Blind Helen Howarth Lemmel Turns Our Eyes

Helen Howarth Lemmel was born in Wardle, England to a Wesleyan Methodist pastor and his wife on November 14, 1863.

Twelve years later the family migrated to America. Helen lived briefly in Mississippi before settling in Wisconsin. Helen’s singing ability soon became evident, gaining her a reputation as a brilliant singer, even studying private voice in Germany for four years. She traveled widely throughout the midwest during the early 1900’s, giving concerts in many churches.

In time, she married a wealthy European and taught voice at the Moody Bible Institute and then at the Bible Institute of Los Angeles. When she became blind her husband abandoned her, which was just one of the many heartaches Helen struggled with during midlife.

A brilliant singer and musician, Mrs. Lemmel’s remarkable literary abilities were also widely recognized. She composed more than 500 hymns and poems and also authored a very successful book for children, ‘Story of the Bible’, and composed many musical pieces for children. She continued her musical and literary pursuits until her death just 13 days before her ninety-eighth birthday.

One day, in 1918, when Helen was aged 55, a missionary friend gave her a tract entitled “Focused.” It contained a statement that had a profound impact on her. “So then, turn your eyes upon Him, look full into His face and you will find that the things of earth will acquire a strange new dimness.”

“I stood still, ” Helen recalled, “and singing in my soul and spirit was the chorus, with not one conscious moment of putting word to word to make rhyme, or note to note to make melody. The verses were written the same week, after the usual manner of composition, but nonetheless dictated by the Holy Spirit.”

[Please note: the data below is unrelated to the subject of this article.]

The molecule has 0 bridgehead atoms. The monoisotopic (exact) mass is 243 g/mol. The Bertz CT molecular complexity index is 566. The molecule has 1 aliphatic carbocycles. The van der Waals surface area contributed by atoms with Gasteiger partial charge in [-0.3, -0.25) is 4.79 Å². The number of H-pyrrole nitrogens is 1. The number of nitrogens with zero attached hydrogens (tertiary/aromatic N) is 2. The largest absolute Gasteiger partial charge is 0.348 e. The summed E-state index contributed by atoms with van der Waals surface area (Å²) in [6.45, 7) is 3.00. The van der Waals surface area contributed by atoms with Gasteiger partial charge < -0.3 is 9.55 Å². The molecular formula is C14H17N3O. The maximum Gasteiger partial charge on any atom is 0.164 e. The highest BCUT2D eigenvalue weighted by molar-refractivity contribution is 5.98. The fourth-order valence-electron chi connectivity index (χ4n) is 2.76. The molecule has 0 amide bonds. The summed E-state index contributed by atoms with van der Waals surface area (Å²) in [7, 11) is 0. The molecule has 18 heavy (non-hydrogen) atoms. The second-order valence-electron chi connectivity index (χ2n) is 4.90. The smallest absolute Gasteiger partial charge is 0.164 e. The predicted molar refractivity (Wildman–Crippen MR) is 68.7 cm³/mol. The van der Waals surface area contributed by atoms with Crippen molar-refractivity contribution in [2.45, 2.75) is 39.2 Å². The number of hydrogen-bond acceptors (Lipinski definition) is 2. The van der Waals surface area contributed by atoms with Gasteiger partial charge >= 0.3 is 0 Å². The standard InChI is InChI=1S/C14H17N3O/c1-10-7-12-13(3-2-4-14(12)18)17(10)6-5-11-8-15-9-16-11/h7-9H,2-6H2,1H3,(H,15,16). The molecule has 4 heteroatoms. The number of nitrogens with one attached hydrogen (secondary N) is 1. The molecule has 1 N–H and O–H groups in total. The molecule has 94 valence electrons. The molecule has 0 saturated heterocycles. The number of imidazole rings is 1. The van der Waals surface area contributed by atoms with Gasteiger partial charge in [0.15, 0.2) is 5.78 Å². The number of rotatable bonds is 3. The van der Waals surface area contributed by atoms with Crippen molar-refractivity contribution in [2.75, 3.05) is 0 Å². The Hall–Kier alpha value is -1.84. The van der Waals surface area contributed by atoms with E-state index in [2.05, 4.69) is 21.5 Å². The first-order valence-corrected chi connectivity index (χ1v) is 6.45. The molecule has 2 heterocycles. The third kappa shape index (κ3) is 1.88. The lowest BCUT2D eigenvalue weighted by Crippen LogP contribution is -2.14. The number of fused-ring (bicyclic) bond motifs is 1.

Turn your eyes upon Jesus, Look full in his wonderful face,
and the things of earth will grow strangely dim In the light of His glory and grace.

Helen’s new hymn was published in London, England in 1918, in the form of a pamphlet. Four years later, it was included in a collection of sixty-seven of Helen’s songs, titled Glad Songs. This year at the Keswick Bible Conference in northern England the hymn was introduced and became immediately a popular favourite. It has since been included in most evangelical hymnals and been translated into many languages.

Those who knew Mary in her later years tell of her joy and enthusiasm. Though living on government welfare in a sparse bedroom, whenever asked how she was doing, she would reply, ‘I’m doing well in the things that count.’ Mary was always composing hymns but she had no way of writing them down so she would call friends at all hours and get them to record her lyrics before she forgot them.

Helen had a small plastic keyboard by her bed. There she would play, sing and cry. “One day God is going to bless me with a great heavenly keyboard,” she’d say. “I can hardly wait!”

Helen died on November 1, 1961, in Seattle, Washington, almost 98 years of age.